Did GM Make a Mistake by Not Building This Four-Seat Corvette?

The sports cars that never were

Corvette logo
A bonnet ornament on a Chevrolet Corvette car at the Motory Oktyabrya Museum at the start of the Ingosstrakh Exclusive Classic Day Rally.
Artyom Geodakyan/TASS

If you’re an automotive design enthusiast, GM Design’s Instagram presence is an invaluable resource, offering an inside look at the process behind some of today’s most popular vehicles. The people behind it are also fond of going into the archives, and every once in a while that results in a stunning view of what might have been. And this month, they offered exactly that — a model for a proposed four-seat version of the Corvette dating back to 1962.

According to the caption, this was developed as a response to the Ford Thunderbird. It doesn’t seem to have made it past the modeling stage, but the images GM Design shared offer viewers a take on what a Corvette designed to take a quartet out for a night on the town might look like.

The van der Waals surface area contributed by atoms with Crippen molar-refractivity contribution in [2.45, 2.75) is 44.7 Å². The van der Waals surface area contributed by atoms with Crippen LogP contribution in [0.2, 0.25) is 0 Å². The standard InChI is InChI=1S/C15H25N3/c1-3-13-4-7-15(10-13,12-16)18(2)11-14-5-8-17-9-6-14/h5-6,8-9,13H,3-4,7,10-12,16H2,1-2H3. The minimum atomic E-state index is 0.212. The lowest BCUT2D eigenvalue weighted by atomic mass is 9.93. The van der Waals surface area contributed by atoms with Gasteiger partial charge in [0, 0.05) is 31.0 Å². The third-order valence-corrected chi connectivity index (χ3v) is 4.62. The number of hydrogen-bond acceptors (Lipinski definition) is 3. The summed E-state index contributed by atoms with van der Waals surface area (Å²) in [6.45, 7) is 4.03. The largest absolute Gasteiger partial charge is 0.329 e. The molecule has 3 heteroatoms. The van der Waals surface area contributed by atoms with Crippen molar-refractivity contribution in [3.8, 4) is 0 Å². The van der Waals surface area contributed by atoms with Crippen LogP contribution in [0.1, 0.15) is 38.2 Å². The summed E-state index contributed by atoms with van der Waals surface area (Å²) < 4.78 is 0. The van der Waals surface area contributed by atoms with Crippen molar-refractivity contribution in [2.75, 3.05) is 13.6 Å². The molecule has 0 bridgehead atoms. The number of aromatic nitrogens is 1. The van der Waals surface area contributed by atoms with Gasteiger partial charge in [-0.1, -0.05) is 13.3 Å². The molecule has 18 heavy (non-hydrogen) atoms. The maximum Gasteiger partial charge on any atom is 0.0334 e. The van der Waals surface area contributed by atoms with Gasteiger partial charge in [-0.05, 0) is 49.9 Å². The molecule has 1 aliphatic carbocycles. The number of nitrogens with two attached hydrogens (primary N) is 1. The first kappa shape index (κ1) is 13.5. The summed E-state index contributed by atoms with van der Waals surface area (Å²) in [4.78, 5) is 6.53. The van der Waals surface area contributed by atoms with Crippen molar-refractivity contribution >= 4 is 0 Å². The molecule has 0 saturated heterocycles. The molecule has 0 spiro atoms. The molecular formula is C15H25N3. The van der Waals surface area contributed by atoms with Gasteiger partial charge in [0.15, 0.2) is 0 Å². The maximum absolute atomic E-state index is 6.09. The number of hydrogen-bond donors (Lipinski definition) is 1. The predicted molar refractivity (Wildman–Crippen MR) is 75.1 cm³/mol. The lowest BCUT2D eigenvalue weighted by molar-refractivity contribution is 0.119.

Writing at Autoblog, Byron Hurd provided even more historical context for this version of the Corvette. Hurd detects a bit of a Ferrari influence on the model, noting that “the split-window-based mock-up looks like a cross between the Corvette on which it’s based and some notable European grand tourers.”

It has a sleek design for sure, and the windows overlooking the back seats make for a particularly striking touch. Did car culture lose something invaluable when GM decided not to move forward on this? It’s possible — though the blend of sports car styling and a semi-spacious interior does boggle the mind somewhat. File this one under “what might have been.”

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